These jungles also act as sort of a connecting corridor between two divergent landscapes.  After leaving Colombo and until one reaches Siyabalanduwa—which is the last outpost town before heading to Lahugala and then on to Pottuvil—the road leads through major towns and rural suburbia.  After Siyabalanduwa the suburbia fades off and the road goes through this beautiful park-like jungle with enticingly cool shade and the lure of excitement, adventure and mystery.  The Lahugala villages are an unwanted disruption after which the jungle again continues up to Sengamuwa where the entire landscape changes drastically.  From Sengamuwa onwards until Pottuvil the land is a never ending vista of paddy or rice fields.  This is “Rice Bowl” country and during the wet season it is one vast green sea of paddy fields. But during the dry season it becomes a parched land, literarily a “Dust Bowl” where vast herds of buffalo and a white hued breed of cattle range.  Small herds of goats take residency in the bus stands.  

The Rice Bowl of Sri Lanka...
...becomes the Dust Bowl during the dry season
It is not unusual during this time to see buffaloes and cattle grazing in the company of elephants.  They seemed to share grasslands and garbage dumps not necessarily in that order quite amicably without conflicts.  We had observed this behavior numerous times in various parts of Sri Lanka.  Observing this non-conflict sharing of land and resources is what gave us the idea to promote livestock farming—especially dairy farming—as a main livelihood for farmers in high conflict regions to adapt rather than depend on cultivating rice which elephants raided frequently.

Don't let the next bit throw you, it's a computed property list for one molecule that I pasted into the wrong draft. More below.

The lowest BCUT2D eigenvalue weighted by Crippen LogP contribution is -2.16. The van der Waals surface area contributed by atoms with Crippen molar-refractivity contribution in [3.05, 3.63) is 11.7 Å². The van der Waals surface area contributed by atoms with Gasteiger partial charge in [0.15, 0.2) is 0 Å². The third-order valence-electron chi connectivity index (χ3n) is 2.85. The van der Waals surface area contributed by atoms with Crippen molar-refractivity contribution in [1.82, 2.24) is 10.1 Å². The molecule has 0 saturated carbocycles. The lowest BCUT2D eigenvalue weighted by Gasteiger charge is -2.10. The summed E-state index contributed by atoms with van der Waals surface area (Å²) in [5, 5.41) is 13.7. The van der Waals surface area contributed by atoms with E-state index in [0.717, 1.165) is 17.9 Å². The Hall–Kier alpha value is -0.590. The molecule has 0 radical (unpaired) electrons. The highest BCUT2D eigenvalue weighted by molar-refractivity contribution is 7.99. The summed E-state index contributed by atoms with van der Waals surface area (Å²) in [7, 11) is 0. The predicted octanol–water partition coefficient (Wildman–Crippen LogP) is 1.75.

A large herd of domestic buffaloes 

A white cow with an elephant in the background
A herd of domestic buffalo feeding with elephants

A herd of goats waiting for the bus

A nanny goat with twins heading to the bus stand
We had passed by Siyabalanduwa and were now driving through the park-like jungle through which the road stretched sinuously ahead.  This stretch always invoked nostalgia in me for the days gone by, because even 20 years ago practically all dry zone roads led through jungle like this.  It was incredibly exciting to travel during those days especially at dawn and dusk, when practically the only vehicle on the road was the one you were traveling.  Very infrequently one encountered other vehicles, and when you did most of the time they were stopped and waiting because elephants were feeding along the road completely blocking it.  And no one wanted to take the risk of driving past them.  Sometimes it was a long wait unless a pugnacious truck driver would take it into his head to barrel through the herd, air horn blaring and the powerful diesel engine growling.  At such times I had noticed that the elephants would gracefully move aside or fade into the jungle.  The other vehicles lined up bumper to bumper behind the bulldogging truck would sneak past the elephants as well.  With the personal knowledge that I have now about elephants, I know for sure that those elephants wouldn’t have caused any damage or harm if we had just quietly driven past them.